Such as 'she is, in beauty, virtue, birth,
Is the young 'Dauphin every way complete.
'He is the 'half-part of a blesséd man;
And 'she a fair divided excellence,
Whose fulness of perfection lies in 'him.
0, two such silver currents, when they 'join,
Do glorify the 'banks that bound them in ;
Two such controlling bounds shall 'you be, Kings,
To these two Princes, if you marry them.
This 'union shall do more than 'battery can
To our fast-closed gates; 'without this match,
The sea enragéd is not half so deaf,
Lions more confident, mountains and rocks
More free from motion ; no, not Death 'himself
In mortal fury 'half so peremptory,
As 'we, to 'keep this city.
Faulconbridge, in astonishment at this wily proposal, which so
effectually mars his own intentions, ejaculates :
Here's a stay?
That shakes the rotten carcass of old Death
Out of his rags! Here's a large 'mouth, indeed,
That spits forth Death and mountains, rocks and seas,-
Talks as familiarly of roaring “lions,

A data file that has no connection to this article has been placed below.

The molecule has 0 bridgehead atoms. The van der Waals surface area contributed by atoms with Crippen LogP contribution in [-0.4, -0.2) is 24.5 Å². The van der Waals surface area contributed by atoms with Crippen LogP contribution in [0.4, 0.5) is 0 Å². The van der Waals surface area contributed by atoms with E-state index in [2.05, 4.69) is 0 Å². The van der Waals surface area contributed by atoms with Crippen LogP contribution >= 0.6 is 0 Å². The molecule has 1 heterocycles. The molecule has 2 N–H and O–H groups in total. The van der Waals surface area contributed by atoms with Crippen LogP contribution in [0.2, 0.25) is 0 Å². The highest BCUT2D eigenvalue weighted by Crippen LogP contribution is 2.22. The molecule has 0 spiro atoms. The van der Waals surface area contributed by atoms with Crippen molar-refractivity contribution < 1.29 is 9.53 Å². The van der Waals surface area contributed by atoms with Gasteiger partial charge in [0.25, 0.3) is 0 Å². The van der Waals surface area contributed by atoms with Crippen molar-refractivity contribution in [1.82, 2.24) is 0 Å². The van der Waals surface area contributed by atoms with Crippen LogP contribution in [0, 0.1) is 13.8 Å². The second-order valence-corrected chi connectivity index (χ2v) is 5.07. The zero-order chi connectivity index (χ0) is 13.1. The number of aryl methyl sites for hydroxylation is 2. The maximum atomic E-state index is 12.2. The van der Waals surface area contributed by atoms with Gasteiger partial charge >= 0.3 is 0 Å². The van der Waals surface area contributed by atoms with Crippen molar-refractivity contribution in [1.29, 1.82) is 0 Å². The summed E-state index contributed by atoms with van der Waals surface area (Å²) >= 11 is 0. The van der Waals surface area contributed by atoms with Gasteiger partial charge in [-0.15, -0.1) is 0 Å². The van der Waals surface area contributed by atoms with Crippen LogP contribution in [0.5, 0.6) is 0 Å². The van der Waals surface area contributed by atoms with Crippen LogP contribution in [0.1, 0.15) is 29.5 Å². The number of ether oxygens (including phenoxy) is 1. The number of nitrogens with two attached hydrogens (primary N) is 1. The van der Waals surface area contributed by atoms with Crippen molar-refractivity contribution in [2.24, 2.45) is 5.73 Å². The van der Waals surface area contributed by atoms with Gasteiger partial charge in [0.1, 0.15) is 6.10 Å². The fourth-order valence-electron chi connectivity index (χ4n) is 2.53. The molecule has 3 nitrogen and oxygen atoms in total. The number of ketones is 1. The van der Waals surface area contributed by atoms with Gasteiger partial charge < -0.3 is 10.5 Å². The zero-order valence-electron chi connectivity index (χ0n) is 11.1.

As maids of thirteen do of 'puppy-dogs!
Why, I was never so bethumped with words,
Since I first called my 'brother's father “dad.”
Queen Elinor whispers to King John:
Q. El. Son, 'list to this conjunction ; 'make this match :
Give with our niece a dowry large enough:
For 'by this knot thou shalt so surely tie
Thy now 'un-sured assurance to the crown,
That yon green boy shall have no sun, to 'ripe
The bloom that promiseth a mighty fruit.
Cit. Why 'answer not the double majesties
This friendly treaty of our threatened town?
K. Phi. Speak England first, that hath been forward first
To speak unto this city: What say 'you ?
K. John. If that the Dauphin there, thy princely son,
Can in this book of beauty read, “I love,”
Her dowry shall weigh equal with a 'Queen. K. Phi. What say'st 'thou, boy? look in the lady's face. Lew. I do, my lord ; and find a wondrous miracle,
The shadow of 'myself,
Drawn in the flattering tablet of her 'eye.
The thwarted leader makes his jeering commentary, while the
Dauphin is addressing the lady:
Faul. 'Drawn, in the flattering table of her 'eye?
Hanged, in the frowning wrinkle of her brow!
And 'quartered in her heart! Ah! this is pity now,
That, —hanged, and drawn, and quartered,- there
In such a 'love, so vile a 'lout as he !
Stop, obstruction. 3 Immature, inexperienced. 4 Tablet, retina,